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Indoor Plant of the Month – Carnivorous Plants
Most people know that plants attract insects via their flowers for the purposes of pollination. But did you know that certain plants also attract insects in order to eat them?
Insect eating plants or Carnivorous plants are usually found growing on land or water which is deficient in nitrogen, for example, acid bogs. Over thousands of years they have developed clever ways of making up nitrogen deficiency by catching insects. Carnivorous plants are found in all parts of the world, from the freezing plains to the hot tropical rain forest.
Carnivorous plants use a variety of methods and techniques to snare their prey, whichever technique they use, speedy traps, sticky stamens or the hairy and steep mazes they don’t allow their prey any means of escape. Most varieties catch small insects, however there are carnivorous plants which entrap larger insects, frogs and even mammals up to the size of a rat!
As houseplants, Carnivorous plants are very interesting and fascinating subjects to grow. Many are highly decorative and lend themselves perfectly to arrangements with pebbles and grit which refer back to their natural habitat. You can easily create an environment similar to that of nature and start a collection!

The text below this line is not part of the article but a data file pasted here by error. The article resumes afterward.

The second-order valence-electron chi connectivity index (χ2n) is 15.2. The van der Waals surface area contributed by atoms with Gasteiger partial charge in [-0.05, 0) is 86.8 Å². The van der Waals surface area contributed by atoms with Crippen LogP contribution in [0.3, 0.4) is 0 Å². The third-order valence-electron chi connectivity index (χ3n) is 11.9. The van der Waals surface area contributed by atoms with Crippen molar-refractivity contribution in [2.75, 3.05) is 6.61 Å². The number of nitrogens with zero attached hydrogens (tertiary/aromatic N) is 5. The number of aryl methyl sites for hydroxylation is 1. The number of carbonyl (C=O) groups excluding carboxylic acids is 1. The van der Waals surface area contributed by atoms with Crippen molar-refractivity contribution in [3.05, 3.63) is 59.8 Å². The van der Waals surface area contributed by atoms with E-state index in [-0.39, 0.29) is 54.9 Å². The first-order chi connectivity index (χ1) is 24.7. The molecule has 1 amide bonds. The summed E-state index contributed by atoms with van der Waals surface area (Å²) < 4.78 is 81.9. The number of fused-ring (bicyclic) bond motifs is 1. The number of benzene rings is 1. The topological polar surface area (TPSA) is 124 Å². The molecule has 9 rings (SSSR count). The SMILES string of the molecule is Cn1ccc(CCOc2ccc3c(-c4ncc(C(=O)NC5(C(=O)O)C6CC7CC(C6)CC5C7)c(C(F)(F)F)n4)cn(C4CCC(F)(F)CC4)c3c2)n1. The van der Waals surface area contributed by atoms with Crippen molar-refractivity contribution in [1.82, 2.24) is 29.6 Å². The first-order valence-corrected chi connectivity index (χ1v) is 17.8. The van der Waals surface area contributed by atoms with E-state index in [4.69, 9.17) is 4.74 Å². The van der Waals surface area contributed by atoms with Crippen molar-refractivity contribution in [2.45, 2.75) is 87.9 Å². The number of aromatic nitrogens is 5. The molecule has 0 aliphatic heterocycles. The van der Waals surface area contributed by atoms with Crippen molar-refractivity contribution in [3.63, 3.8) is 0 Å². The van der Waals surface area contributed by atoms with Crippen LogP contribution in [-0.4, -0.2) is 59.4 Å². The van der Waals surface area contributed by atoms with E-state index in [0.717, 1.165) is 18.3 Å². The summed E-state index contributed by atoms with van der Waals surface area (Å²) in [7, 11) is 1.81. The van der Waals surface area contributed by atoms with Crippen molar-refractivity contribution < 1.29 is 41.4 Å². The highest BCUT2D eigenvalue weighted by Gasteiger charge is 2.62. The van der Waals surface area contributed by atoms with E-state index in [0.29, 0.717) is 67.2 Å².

Secrets for Success…
- Good light position including some sun.
- Never let the compost dry out. In winter keep moist. From March to October stand in 1-5cm of water.
- Only use rainwater or distilled/de-ionised water.
- Do not use Plant Food, repot only in Carnivorous Plant compost.
- In winter, allow to become dormant – keep cool but frost free, except Nepenthes – temperature 16-24⁰C, no direct sun, keep moist.
PLEASE NOTE: HARD ALKALINE WATER IS POISONOUS TO CARNIVOROUS PLANTS, SO THE USE OF RAINWATER OR DISTILLED WATER IS IDEAL. ON A TEMPORARY BASIS, BOILED AND COOLED WATER CAN BE USED.